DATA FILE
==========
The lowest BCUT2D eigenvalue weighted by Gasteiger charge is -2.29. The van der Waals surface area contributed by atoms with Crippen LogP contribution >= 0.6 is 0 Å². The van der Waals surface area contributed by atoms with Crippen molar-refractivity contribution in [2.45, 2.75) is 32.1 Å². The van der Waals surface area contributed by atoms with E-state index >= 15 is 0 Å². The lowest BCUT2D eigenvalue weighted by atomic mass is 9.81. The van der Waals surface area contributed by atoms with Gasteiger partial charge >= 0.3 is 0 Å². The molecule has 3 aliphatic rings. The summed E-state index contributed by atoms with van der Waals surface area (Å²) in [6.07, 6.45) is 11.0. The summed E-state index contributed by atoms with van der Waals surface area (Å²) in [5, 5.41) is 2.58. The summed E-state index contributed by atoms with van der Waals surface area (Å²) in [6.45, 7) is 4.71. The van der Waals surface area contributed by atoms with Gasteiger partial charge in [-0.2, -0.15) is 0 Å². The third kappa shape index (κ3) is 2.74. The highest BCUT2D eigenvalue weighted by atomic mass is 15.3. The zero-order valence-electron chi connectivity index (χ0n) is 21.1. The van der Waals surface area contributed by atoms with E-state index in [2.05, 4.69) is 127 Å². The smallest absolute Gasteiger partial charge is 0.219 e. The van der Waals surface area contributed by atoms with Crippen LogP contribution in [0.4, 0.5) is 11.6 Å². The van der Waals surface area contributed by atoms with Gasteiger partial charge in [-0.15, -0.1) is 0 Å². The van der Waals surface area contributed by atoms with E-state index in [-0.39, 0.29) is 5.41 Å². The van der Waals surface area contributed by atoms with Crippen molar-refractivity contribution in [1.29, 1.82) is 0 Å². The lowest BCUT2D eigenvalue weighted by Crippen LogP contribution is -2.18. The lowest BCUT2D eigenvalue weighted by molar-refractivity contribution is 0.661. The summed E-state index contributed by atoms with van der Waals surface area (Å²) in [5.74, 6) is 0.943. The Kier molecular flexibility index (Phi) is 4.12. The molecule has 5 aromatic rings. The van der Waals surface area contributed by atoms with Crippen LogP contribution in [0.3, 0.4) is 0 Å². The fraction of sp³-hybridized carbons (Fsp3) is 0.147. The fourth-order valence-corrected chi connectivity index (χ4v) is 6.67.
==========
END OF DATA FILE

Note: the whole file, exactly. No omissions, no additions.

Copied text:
The lowest BCUT2D eigenvalue weighted by Gasteiger charge is -2.29. The van der Waals surface area contributed by atoms with Crippen LogP contribution >= 0.6 is 0 Å². The van der Waals surface area contributed by atoms with Crippen molar-refractivity contribution in [2.45, 2.75) is 32.1 Å². The van der Waals surface area contributed by atoms with E-state index >= 15 is 0 Å². The lowest BCUT2D eigenvalue weighted by atomic mass is 9.81. The van der Waals surface area contributed by atoms with Gasteiger partial charge >= 0.3 is 0 Å². The molecule has 3 aliphatic rings. The summed E-state index contributed by atoms with van der Waals surface area (Å²) in [6.07, 6.45) is 11.0. The summed E-state index contributed by atoms with van der Waals surface area (Å²) in [5, 5.41) is 2.58. The summed E-state index contributed by atoms with van der Waals surface area (Å²) in [6.45, 7) is 4.71. The van der Waals surface area contributed by atoms with Gasteiger partial charge in [-0.2, -0.15) is 0 Å². The third kappa shape index (κ3) is 2.74. The highest BCUT2D eigenvalue weighted by atomic mass is 15.3. The zero-order valence-electron chi connectivity index (χ0n) is 21.1. The van der Waals surface area contributed by atoms with E-state index in [2.05, 4.69) is 127 Å². The smallest absolute Gasteiger partial charge is 0.219 e. The van der Waals surface area contributed by atoms with Crippen LogP contribution in [0.4, 0.5) is 11.6 Å². The van der Waals surface area contributed by atoms with Gasteiger partial charge in [-0.15, -0.1) is 0 Å². The van der Waals surface area contributed by atoms with E-state index in [-0.39, 0.29) is 5.41 Å². The van der Waals surface area contributed by atoms with Crippen molar-refractivity contribution in [1.29, 1.82) is 0 Å². The lowest BCUT2D eigenvalue weighted by Crippen LogP contribution is -2.18. The lowest BCUT2D eigenvalue weighted by molar-refractivity contribution is 0.661. The summed E-state index contributed by atoms with van der Waals surface area (Å²) in [5.74, 6) is 0.943. The Kier molecular flexibility index (Phi) is 4.12. The molecule has 5 aromatic rings. The van der Waals surface area contributed by atoms with Crippen LogP contribution in [0.3, 0.4) is 0 Å². The fraction of sp³-hybridized carbons (Fsp3) is 0.147. The fourth-order valence-corrected chi connectivity index (χ4v) is 6.67.